Jump to content
  • Advertisement
Sign in to follow this  
Vexorian

Getting char* from std::string?

This topic is 4629 days old which is more than the 365 day threshold we allow for new replies. Please post a new topic.

If you intended to correct an error in the post then please contact us.

Recommended Posts

Kind of an obvious question, anyways I read the STL documentation, and I assumed that the way was
 class A
 {
    private:
        string s;
    public:
        A(string k) { s=k; }
        void B()
        {
            printf(s.c_str());
        }
 };



But it gives random chars or crashes, tipical bad char pointer issues. So what's the actual solution of what I am doing incorrectly? Edit: I am not really using printf it is another function that takes char* (it is the hge method for changing the windows' title)

Share this post


Link to post
Share on other sites
Advertisement

#include <string>
#include <iostream>

using std::string;
using std::cout;

class A{
string s;
public:
A(string k):s(k){}
void B(){ cout << s; }
};




[edit: Note that string.c_str() returns a const char *, so you'll need to copy it into a normal char * if the function will indeed modify the char*.]

Share this post


Link to post
Share on other sites
I don't want to print the string, I want to use it on a method that takes char*, I used printf as an example

Quote:
[edit: Note that string.c_str() returns a const char *, so you'll need to copy it into a normal char * if the function will indeed modify the char*.]


That's an advance, although I don't think that function modiffies the char would try to strcpy this time.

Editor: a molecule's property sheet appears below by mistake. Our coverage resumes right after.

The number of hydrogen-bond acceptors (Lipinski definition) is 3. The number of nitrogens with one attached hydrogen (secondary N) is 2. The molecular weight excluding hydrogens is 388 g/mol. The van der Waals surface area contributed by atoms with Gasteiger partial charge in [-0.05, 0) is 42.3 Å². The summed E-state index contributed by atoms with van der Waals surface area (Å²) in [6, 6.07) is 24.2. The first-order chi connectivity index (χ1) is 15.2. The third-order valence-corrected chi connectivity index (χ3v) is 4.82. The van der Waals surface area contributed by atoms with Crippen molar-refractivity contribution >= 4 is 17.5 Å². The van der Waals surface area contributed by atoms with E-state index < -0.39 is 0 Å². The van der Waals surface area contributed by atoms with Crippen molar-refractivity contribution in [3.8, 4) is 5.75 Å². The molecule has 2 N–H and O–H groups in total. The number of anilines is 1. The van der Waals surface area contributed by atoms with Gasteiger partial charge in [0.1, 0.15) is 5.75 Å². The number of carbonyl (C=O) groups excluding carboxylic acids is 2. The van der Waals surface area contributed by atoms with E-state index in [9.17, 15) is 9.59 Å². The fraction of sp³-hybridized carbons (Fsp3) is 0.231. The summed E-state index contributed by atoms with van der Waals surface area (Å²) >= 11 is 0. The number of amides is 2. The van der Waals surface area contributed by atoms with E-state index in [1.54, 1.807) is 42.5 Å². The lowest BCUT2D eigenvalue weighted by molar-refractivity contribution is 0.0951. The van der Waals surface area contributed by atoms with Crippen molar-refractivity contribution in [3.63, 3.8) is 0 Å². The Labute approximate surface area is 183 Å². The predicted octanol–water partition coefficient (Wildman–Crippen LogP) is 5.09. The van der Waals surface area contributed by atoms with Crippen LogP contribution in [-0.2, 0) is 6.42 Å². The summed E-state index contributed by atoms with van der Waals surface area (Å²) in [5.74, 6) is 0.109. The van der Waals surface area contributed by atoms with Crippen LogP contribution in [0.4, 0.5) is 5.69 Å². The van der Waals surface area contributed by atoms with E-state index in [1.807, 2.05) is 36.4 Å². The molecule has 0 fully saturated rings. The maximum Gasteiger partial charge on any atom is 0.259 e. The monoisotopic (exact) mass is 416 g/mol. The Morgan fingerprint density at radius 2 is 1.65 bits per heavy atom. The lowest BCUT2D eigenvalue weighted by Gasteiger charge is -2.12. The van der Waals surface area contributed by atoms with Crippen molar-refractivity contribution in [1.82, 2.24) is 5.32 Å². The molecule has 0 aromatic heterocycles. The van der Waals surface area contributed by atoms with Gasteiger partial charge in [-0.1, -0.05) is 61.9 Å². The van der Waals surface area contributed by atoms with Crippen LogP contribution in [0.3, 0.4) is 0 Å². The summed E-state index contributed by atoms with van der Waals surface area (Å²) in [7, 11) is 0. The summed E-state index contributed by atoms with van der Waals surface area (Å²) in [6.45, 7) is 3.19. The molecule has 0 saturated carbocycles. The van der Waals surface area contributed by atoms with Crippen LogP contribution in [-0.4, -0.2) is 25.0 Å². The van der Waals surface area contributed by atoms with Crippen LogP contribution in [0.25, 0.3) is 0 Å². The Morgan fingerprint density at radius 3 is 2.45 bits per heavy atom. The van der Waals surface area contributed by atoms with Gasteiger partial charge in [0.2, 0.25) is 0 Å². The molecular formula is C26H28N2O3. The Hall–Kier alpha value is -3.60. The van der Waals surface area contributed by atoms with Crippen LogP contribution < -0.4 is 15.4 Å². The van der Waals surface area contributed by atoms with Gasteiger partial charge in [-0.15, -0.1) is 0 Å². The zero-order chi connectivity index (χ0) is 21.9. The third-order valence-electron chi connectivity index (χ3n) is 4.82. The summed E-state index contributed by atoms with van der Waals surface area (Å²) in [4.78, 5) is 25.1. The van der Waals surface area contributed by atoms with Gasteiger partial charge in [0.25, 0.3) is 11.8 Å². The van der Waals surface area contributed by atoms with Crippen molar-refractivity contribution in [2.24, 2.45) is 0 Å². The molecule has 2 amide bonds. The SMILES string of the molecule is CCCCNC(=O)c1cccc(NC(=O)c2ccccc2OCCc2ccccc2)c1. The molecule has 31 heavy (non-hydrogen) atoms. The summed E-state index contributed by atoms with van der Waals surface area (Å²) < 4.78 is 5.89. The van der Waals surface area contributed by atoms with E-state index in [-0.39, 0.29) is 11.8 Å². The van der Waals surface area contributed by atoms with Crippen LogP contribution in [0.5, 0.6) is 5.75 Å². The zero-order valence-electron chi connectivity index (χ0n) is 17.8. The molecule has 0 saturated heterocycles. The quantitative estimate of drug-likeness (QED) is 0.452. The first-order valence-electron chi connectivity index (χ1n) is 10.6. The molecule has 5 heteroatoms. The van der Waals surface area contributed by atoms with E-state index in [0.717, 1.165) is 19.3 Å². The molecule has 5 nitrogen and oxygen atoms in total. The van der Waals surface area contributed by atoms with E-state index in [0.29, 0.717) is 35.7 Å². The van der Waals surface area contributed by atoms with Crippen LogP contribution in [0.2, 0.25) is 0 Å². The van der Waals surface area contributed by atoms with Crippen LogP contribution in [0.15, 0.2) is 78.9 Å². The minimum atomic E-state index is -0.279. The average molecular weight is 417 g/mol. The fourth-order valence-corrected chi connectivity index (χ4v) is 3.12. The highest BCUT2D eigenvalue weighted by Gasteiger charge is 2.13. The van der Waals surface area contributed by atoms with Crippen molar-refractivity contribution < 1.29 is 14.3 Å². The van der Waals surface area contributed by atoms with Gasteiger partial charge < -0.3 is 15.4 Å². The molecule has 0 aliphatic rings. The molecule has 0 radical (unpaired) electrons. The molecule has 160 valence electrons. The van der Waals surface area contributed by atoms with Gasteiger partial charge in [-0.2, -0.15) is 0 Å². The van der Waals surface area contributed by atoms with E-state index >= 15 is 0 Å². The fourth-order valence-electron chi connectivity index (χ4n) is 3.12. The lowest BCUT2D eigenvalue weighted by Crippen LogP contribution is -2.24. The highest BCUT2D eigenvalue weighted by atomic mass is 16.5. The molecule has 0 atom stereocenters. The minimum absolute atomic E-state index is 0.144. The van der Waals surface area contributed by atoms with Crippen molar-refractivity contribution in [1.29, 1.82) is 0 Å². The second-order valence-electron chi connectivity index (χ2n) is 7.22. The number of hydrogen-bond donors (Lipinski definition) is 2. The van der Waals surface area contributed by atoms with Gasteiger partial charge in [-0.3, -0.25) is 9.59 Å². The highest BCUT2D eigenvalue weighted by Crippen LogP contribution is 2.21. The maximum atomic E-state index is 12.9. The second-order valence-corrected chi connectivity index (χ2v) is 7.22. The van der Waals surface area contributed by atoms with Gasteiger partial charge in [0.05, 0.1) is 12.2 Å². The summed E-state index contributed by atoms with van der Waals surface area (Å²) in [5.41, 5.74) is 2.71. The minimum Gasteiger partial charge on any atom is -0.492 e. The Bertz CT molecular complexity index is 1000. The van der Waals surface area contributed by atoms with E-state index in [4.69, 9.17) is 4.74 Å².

Although I guess that if I have to use strcpy on the result of c_str() it would probably have more sense to manually copying the characters of the std::string into the *char array

Share this post


Link to post
Share on other sites
Quote:
Original post by Vexorian
But it gives random chars or crashes, tipical bad char pointer issues.

Well, in the case of printf in particular, the const char * that you pass to it also is parsed for format codes, ie. %[flags][width][.precision][modifiers]type. If the string is more than just text, this could be the source of your random characters.

Share this post


Link to post
Share on other sites
OK, well post the code you use to assign the std::string and the code that actually changes the window text. Sounds like there's an error in one of these two places.

Share this post


Link to post
Share on other sites
Well I don't really remember it correctly but it was something like this, at least the lines where I modiffy the strings are there.


class hint: public gobject
{
private:
unsigned int bcolor;
unsigned int fcolor;
string text;
public:
hint(square* sq,string s)
{
GroundObjectInit(sq);
bcolor=0xFFFFFFFF;
fcolor=0x00000000;
text=s;
}

void OnEnter(object *obj)
{
GetGame()->hge->System_SetState(SYSTEM_TITLE,text.c_str());
}

void OnLeave(object *obj)
{
GetGame()->hge->System_SetState(SYSTEM_TITLE,"Xye");
}


};


Share this post


Link to post
Share on other sites
Sign in to follow this  

  • Advertisement
×

Important Information

By using GameDev.net, you agree to our community Guidelines, Terms of Use, and Privacy Policy.

Participate in the game development conversation and more when you create an account on GameDev.net!

Sign me up!